2. “When are you giving us grandkids?”
When you got married, you probably thought you’d be off the hook when it came to those irritating questions you faced at holiday gatherings, but nope—almost immediately after you say, “I do,” parents and other family members start to hint and then harp about when you’re having children.
How to handle it: If you’re trying to conceive (whether or not you and your partner have been struggling with infertility) and feel like sharing, you can just say, “We’re trying” with a smile and leave it at that. It’s really no one else’s business but yours. “Your answer could be, ‘I don’t know’ or ‘you’ll be the first to know’ and then change the subject,” suggests psychologist and life coach Pauline Wallin, Ph.D. “You don’t want to get into ‘why are you always asking that?’ which will make everyone around you uncomfortable.”
Not yet ready to be a parent? Kubiak recommends saying: “We need some time together as a couple. Once we have children, we will be parents for the rest of our lives, so we want to make sure we’re ready to do that.”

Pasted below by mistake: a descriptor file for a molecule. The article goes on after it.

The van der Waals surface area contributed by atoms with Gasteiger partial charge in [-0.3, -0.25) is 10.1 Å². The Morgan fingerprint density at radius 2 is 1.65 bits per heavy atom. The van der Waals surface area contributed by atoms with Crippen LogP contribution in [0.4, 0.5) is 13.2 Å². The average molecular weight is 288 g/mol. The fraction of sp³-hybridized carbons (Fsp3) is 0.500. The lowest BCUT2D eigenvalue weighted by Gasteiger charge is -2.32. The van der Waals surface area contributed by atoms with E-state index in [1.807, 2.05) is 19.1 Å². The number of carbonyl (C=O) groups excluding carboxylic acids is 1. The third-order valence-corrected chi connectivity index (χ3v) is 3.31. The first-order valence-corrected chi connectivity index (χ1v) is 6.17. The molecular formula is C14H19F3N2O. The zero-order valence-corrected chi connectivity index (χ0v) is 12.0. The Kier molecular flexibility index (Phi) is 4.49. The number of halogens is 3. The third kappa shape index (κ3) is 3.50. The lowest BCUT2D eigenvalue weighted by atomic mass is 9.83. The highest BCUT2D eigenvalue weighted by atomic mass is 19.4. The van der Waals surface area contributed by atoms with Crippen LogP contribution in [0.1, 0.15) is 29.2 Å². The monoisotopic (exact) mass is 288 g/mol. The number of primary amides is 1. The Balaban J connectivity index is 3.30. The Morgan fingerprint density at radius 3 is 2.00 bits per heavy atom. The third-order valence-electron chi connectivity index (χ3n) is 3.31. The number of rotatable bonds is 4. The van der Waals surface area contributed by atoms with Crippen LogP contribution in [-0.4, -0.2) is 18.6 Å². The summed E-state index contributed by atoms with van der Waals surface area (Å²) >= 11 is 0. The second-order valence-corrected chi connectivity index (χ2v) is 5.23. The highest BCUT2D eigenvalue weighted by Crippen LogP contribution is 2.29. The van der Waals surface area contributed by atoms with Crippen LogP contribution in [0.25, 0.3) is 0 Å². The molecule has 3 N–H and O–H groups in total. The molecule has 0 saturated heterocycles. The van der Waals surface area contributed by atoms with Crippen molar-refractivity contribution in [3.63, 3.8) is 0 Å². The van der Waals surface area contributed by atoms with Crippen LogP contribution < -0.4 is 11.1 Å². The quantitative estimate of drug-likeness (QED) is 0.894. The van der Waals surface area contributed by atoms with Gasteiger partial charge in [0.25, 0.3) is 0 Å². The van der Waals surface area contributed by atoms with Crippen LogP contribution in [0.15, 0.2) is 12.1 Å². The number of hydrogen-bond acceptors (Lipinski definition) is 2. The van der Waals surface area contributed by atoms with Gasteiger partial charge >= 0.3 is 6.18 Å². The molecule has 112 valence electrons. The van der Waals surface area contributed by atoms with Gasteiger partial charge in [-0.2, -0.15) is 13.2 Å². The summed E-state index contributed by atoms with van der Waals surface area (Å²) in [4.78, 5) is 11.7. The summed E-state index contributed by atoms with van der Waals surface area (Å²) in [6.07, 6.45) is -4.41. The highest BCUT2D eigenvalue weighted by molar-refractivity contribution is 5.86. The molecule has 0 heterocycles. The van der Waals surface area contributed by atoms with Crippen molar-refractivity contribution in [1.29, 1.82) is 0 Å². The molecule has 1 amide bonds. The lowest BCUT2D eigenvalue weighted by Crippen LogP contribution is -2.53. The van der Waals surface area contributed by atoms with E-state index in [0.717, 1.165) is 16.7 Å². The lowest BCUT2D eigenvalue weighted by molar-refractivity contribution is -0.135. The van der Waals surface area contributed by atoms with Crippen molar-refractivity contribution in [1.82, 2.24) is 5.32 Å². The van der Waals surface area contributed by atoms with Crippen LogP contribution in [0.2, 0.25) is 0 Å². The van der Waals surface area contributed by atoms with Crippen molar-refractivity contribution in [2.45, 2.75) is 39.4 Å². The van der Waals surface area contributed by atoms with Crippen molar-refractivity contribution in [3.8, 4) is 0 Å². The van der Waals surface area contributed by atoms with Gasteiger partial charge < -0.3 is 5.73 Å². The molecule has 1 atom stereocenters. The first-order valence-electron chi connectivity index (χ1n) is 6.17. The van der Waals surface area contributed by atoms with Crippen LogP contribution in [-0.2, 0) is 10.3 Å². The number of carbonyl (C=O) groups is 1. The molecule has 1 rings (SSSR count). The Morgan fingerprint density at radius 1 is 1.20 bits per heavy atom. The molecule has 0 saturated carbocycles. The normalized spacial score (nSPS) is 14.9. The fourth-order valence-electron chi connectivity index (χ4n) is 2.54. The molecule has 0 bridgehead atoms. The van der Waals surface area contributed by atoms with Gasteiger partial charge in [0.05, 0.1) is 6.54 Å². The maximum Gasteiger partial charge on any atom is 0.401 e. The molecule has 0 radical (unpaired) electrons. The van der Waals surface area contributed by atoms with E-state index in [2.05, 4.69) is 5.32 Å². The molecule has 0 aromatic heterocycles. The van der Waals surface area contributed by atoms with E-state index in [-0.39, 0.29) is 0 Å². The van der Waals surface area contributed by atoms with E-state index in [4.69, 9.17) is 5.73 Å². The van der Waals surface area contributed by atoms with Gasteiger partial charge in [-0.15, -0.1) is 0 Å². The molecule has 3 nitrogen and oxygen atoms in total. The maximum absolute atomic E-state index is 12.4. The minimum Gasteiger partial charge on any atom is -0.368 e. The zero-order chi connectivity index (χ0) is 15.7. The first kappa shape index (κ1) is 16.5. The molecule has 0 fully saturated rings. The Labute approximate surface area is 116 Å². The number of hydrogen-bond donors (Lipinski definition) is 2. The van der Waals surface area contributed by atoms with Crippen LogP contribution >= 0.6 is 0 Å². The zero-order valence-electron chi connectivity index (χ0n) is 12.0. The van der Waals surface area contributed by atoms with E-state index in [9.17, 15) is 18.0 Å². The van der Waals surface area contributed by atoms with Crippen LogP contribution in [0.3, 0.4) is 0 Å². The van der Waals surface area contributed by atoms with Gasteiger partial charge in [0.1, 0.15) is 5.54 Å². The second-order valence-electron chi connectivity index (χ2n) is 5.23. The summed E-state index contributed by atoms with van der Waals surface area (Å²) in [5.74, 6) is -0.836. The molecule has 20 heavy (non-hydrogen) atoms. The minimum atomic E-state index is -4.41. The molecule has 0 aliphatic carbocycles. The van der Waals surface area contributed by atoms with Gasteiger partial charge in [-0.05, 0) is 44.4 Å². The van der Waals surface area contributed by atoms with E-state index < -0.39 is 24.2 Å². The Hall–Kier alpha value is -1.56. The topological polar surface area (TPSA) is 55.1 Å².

Or you may have financial issues or life goals you want to reach before becoming a parent. In that case, you can explain that you want to hold off until your partner finishes school or you get a promotion so you’re in a better position financially, suggests Kubiak. Both are situations that are hard to argue with.
But not everyone has “kids” penciled into their agenda. If you and your partner want to keep your relationship a cozy twosome, Sbarra suggests being honest with your family. “If you’re not planning on having kids at all, you should tell your parents instead of giving them false hope,” he says.